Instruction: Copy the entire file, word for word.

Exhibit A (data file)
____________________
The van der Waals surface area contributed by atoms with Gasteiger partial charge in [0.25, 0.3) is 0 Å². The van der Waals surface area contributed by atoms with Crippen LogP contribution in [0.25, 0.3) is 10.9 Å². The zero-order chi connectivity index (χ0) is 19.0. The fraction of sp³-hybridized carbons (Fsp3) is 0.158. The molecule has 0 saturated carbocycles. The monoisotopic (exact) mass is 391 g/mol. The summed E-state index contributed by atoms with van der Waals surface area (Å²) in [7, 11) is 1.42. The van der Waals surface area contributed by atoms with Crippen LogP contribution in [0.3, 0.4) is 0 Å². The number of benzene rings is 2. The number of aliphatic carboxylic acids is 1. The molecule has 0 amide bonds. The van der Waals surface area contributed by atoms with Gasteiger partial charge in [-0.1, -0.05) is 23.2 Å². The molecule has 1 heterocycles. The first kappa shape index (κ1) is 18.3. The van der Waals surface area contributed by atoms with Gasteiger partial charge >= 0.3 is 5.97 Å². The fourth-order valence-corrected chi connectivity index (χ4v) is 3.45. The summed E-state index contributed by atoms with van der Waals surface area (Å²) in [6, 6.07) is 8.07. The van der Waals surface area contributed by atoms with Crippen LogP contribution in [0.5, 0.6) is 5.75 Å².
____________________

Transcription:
The van der Waals surface area contributed by atoms with Gasteiger partial charge in [0.25, 0.3) is 0 Å². The van der Waals surface area contributed by atoms with Crippen LogP contribution in [0.25, 0.3) is 10.9 Å². The zero-order chi connectivity index (χ0) is 19.0. The fraction of sp³-hybridized carbons (Fsp3) is 0.158. The molecule has 0 saturated carbocycles. The monoisotopic (exact) mass is 391 g/mol. The summed E-state index contributed by atoms with van der Waals surface area (Å²) in [7, 11) is 1.42. The van der Waals surface area contributed by atoms with Crippen LogP contribution in [0.3, 0.4) is 0 Å². The number of benzene rings is 2. The number of aliphatic carboxylic acids is 1. The molecule has 0 amide bonds. The van der Waals surface area contributed by atoms with Gasteiger partial charge in [-0.1, -0.05) is 23.2 Å². The molecule has 1 heterocycles. The first kappa shape index (κ1) is 18.3. The van der Waals surface area contributed by atoms with Gasteiger partial charge >= 0.3 is 5.97 Å². The fourth-order valence-corrected chi connectivity index (χ4v) is 3.45. The summed E-state index contributed by atoms with van der Waals surface area (Å²) in [6, 6.07) is 8.07. The van der Waals surface area contributed by atoms with Crippen LogP contribution in [0.5, 0.6) is 5.75 Å².